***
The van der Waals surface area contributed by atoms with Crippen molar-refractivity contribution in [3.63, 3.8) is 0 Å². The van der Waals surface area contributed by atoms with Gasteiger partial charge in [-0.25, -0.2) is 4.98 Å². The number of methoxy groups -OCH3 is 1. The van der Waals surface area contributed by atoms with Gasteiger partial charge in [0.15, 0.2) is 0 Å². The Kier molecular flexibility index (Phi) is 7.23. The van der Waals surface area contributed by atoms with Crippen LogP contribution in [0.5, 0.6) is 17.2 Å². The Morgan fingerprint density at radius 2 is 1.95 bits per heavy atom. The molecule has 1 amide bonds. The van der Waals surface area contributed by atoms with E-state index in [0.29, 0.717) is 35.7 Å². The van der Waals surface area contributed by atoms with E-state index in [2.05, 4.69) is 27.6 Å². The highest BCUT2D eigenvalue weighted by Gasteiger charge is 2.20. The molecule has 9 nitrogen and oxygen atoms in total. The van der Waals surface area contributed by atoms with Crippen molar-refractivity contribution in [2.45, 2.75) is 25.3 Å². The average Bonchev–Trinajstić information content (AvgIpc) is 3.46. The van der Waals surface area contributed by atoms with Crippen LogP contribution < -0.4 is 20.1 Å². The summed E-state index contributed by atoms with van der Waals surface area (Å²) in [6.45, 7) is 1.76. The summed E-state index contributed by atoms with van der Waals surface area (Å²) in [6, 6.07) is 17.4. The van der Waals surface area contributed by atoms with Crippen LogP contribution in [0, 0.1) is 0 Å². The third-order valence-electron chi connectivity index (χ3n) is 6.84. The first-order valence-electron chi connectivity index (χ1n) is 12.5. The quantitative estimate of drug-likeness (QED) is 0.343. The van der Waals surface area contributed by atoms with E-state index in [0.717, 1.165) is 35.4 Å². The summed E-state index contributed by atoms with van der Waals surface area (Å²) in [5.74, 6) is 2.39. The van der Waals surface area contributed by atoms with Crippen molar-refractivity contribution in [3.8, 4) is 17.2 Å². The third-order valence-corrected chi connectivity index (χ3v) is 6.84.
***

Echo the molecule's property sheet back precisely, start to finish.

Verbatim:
The van der Waals surface area contributed by atoms with Crippen molar-refractivity contribution in [3.63, 3.8) is 0 Å². The van der Waals surface area contributed by atoms with Gasteiger partial charge in [-0.25, -0.2) is 4.98 Å². The number of methoxy groups -OCH3 is 1. The van der Waals surface area contributed by atoms with Gasteiger partial charge in [0.15, 0.2) is 0 Å². The Kier molecular flexibility index (Phi) is 7.23. The van der Waals surface area contributed by atoms with Crippen LogP contribution in [0.5, 0.6) is 17.2 Å². The Morgan fingerprint density at radius 2 is 1.95 bits per heavy atom. The molecule has 1 amide bonds. The van der Waals surface area contributed by atoms with E-state index in [0.29, 0.717) is 35.7 Å². The van der Waals surface area contributed by atoms with E-state index in [2.05, 4.69) is 27.6 Å². The highest BCUT2D eigenvalue weighted by Gasteiger charge is 2.20. The molecule has 9 nitrogen and oxygen atoms in total. The van der Waals surface area contributed by atoms with Crippen molar-refractivity contribution in [2.45, 2.75) is 25.3 Å². The average Bonchev–Trinajstić information content (AvgIpc) is 3.46. The van der Waals surface area contributed by atoms with Crippen LogP contribution < -0.4 is 20.1 Å². The summed E-state index contributed by atoms with van der Waals surface area (Å²) in [6.45, 7) is 1.76. The summed E-state index contributed by atoms with van der Waals surface area (Å²) in [6, 6.07) is 17.4. The van der Waals surface area contributed by atoms with Crippen LogP contribution in [0, 0.1) is 0 Å². The third-order valence-electron chi connectivity index (χ3n) is 6.84. The first-order valence-electron chi connectivity index (χ1n) is 12.5. The quantitative estimate of drug-likeness (QED) is 0.343. The van der Waals surface area contributed by atoms with E-state index in [0.717, 1.165) is 35.4 Å². The summed E-state index contributed by atoms with van der Waals surface area (Å²) in [5.74, 6) is 2.39. The van der Waals surface area contributed by atoms with Crippen molar-refractivity contribution in [3.8, 4) is 17.2 Å². The third-order valence-corrected chi connectivity index (χ3v) is 6.84.